A few notes from the game, a few minutes after Michigan resounding win:

  • No offense to Delaware State, The Approaching Storm and the nice folks from Dover.  But if we must put these FCS teams on the slate they’ve got to at least be upper-tier programs, like maybe our winged brethren Delaware.  Having a game today beat a bye week— but just barely.  This game was no fun for me after watching the first two possessions. 
  • The student section was maybe 3/4 full at kick-off:


  • The closed captioning at Michigan stadium was debuted today.  I think it’s a nice idea and I’m all about improving the game experience for the handicapped, but I wonder how helpful this really is to the hearing impaired:


  • Rodriguez emptied the bench of course, but didn’t go to “R. Calhoun”…a fan who was in full pads, helmet, gloves, etc., and ready to get in the game.  Seated right up the gut in section 23, he even wandered down to the sideline gate to share a few observations:


  • The prohibition of bags into the stadium of was in full effect again today, and I noticed these guys atop the northeast tower looking for serious troublemakers.  I want these guys on that wall.  I need these guys on that wall:


  • I enjoyed checking out WTKA’s Bud Light Victors Lounge before the game (met legendary caller “Dennis from Oakland County”).   Steve Clarke and Sam Webb returned this week (after some nerd filled in last week) to join Ira Weintraub (center) to conduct the Key Bank countdown to kick-off show:



  1. “But if we must put these FBS teams on the slate they’ve got to at least be upper-tier programs.”

    Why? If you ever schedule an FCS team they should be as bad as possible. A win over an FCS team will result in reactions of “who cares,” whereas a loss, well we know what happens then. No good can come from scheduling a decent FCS team (even if they’re back-to-back national champs and a great team, people won’t get past the fact that they’re in the FCS), and if they’re going to go there, might as well bring in the easiest opponent possible.

  2. @Sean
    Maybe the difference is that I don’t care about reactions – I want to watch some semblance of a football game, not a joke. Remember how much the rest of us are putting down for these tickets. Those cats couldn’t even earn a first down without a penalty or come close to stopping our offense.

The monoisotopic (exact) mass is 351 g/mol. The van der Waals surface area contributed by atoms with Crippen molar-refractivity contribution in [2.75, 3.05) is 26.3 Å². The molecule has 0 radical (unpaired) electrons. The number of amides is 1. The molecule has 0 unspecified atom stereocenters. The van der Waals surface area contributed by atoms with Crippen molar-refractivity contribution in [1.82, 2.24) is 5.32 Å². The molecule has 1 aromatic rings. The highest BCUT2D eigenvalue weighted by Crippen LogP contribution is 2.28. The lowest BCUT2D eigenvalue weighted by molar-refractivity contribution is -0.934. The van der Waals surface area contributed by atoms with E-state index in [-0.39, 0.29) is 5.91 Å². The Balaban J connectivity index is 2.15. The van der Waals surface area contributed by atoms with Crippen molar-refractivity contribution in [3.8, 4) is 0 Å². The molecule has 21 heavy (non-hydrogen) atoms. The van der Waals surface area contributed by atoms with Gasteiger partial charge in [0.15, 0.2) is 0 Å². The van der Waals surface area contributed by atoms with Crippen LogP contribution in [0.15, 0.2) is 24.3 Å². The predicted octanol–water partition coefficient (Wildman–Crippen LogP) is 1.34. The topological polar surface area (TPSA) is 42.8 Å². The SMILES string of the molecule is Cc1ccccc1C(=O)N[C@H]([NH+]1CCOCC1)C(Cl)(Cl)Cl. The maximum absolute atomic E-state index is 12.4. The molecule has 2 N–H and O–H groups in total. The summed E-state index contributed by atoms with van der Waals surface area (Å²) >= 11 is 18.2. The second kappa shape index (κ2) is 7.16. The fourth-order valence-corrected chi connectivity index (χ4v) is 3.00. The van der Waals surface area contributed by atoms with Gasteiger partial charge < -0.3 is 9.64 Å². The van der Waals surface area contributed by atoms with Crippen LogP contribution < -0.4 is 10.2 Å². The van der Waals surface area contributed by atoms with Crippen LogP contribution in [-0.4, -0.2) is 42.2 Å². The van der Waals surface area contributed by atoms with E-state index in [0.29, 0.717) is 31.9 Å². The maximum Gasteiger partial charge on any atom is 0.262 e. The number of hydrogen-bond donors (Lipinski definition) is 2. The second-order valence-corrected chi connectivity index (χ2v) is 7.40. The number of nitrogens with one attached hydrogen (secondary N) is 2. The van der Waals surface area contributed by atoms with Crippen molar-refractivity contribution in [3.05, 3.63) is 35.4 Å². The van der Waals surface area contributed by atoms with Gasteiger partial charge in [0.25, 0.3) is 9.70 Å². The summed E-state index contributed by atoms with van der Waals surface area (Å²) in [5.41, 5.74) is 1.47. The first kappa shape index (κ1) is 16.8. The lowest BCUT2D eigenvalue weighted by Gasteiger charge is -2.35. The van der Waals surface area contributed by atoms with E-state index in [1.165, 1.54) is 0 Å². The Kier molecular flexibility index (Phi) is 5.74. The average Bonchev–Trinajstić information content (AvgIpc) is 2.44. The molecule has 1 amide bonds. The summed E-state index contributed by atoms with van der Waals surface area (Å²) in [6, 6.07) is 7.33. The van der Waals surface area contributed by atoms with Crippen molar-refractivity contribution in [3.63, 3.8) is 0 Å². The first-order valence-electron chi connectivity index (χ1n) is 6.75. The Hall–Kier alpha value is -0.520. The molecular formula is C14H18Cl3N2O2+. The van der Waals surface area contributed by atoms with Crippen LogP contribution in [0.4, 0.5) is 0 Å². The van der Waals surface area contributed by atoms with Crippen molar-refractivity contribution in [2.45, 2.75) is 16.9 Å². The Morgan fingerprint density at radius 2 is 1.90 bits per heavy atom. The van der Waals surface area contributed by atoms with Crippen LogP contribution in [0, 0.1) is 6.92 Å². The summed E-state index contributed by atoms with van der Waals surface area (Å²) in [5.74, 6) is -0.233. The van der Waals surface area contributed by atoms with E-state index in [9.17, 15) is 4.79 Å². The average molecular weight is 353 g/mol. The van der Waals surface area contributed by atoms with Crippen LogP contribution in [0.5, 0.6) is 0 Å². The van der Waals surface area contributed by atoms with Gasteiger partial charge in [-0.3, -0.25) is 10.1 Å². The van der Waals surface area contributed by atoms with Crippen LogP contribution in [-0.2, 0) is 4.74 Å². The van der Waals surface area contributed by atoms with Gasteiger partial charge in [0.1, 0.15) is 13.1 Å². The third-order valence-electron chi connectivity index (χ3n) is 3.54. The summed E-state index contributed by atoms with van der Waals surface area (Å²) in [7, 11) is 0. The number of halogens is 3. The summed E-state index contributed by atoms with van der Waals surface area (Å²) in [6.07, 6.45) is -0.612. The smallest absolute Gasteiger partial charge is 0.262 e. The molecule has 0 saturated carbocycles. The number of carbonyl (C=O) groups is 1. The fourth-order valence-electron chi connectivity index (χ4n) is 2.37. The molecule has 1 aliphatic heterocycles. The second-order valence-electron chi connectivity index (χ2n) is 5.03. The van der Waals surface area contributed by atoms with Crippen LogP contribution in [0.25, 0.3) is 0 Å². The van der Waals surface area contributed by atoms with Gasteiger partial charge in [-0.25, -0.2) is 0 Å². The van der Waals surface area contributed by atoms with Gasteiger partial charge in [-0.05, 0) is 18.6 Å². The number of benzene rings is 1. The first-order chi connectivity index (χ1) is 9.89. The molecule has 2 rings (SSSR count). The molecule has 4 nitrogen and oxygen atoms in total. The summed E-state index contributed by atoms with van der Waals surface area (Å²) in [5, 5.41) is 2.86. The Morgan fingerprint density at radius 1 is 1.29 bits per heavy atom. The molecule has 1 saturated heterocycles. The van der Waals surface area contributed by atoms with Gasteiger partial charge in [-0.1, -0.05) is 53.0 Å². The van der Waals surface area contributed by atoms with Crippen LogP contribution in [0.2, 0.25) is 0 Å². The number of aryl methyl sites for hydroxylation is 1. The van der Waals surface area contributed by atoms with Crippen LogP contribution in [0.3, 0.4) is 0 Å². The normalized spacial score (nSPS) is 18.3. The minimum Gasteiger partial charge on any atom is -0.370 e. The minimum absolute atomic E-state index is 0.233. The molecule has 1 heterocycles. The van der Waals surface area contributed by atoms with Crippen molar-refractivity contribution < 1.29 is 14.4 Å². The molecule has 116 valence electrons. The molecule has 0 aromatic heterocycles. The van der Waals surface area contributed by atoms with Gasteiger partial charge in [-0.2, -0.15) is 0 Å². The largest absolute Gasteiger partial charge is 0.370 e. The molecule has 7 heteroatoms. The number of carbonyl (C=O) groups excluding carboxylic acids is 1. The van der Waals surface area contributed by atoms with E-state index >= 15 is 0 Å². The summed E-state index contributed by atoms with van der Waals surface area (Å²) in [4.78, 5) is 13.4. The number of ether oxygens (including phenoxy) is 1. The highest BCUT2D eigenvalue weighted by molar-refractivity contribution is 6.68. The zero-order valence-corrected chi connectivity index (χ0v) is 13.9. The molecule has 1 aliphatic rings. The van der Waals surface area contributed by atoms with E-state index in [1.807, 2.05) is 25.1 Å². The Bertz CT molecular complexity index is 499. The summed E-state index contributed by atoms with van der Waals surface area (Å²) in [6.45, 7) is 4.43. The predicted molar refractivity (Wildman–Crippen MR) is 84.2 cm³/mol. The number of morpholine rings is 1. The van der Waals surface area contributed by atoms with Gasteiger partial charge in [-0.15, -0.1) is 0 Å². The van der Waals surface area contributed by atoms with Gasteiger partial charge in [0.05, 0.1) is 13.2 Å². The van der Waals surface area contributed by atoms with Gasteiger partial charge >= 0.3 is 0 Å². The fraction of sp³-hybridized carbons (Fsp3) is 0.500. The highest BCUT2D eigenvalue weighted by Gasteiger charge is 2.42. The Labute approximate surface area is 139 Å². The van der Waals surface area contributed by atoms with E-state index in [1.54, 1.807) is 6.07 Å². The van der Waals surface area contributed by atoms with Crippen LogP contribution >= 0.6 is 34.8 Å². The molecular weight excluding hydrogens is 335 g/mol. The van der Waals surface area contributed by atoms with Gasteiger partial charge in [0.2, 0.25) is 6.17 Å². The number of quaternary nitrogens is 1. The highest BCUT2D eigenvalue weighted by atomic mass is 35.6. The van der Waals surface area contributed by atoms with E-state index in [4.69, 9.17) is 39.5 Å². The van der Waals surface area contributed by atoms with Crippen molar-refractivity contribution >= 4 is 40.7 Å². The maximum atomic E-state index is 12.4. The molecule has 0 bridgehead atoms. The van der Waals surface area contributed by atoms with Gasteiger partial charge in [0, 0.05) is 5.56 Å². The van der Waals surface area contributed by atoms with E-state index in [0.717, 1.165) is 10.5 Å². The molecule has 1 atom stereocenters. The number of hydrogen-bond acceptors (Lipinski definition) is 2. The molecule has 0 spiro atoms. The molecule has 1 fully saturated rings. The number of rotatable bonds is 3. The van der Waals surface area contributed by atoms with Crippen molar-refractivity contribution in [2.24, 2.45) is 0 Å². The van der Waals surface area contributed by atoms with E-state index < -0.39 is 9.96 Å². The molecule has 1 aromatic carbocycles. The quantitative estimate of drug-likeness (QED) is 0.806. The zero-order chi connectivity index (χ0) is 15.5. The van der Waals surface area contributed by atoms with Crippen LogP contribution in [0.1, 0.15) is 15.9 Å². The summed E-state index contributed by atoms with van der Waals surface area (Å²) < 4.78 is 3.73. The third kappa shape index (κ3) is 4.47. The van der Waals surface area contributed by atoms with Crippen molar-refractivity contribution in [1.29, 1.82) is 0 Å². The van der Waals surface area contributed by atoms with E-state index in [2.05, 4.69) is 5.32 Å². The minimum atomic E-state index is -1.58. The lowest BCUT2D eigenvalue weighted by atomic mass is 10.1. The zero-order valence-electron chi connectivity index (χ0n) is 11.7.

People dump on Bill Martin for scheduling Appalachian State (I did, before the game) but that was one of the better games I’ve seen in the Big House.

  3. While it was exciting, I don’t consider losing to Appalachian State a good game. I’d much rather watch Michigan thoroughly dominate its opponent from start to finish. The point is to win games. And as much as you may not care about people’s reactions, fact of the matter is perception matters, and being a national embarrassment at the start of the 2007 did nothing but generate negative recruiting fodder.

    And for the record, you can sort of count the Delaware State game as costing nothing extra if you consider that this year’s season tickets cost the same as last year’s.

  4. Sean, thanks but I obviously disagree with most of that. Fans are entitled to see a decent football game and if we’re fearful of losing or embarrassing ourselves or scaring off recruits because of how we perform against far less talented teams then something’s gone awry.

  5. The only good thing I could see about the game with Delaware State was that the family and friends of those kids on the team who work as hard as they do but seldom get on the field got to see them on the Michigan Stadium field ( what an ugly attempt at a sentence). Period.

    As far as the gate goes, I submit that it is probably true that Michigan paid Bo less money over the span of his 20 years as head coach than it cost to defend and settle U of WVa’s lawsuit about hiring Mr. Rodriguez.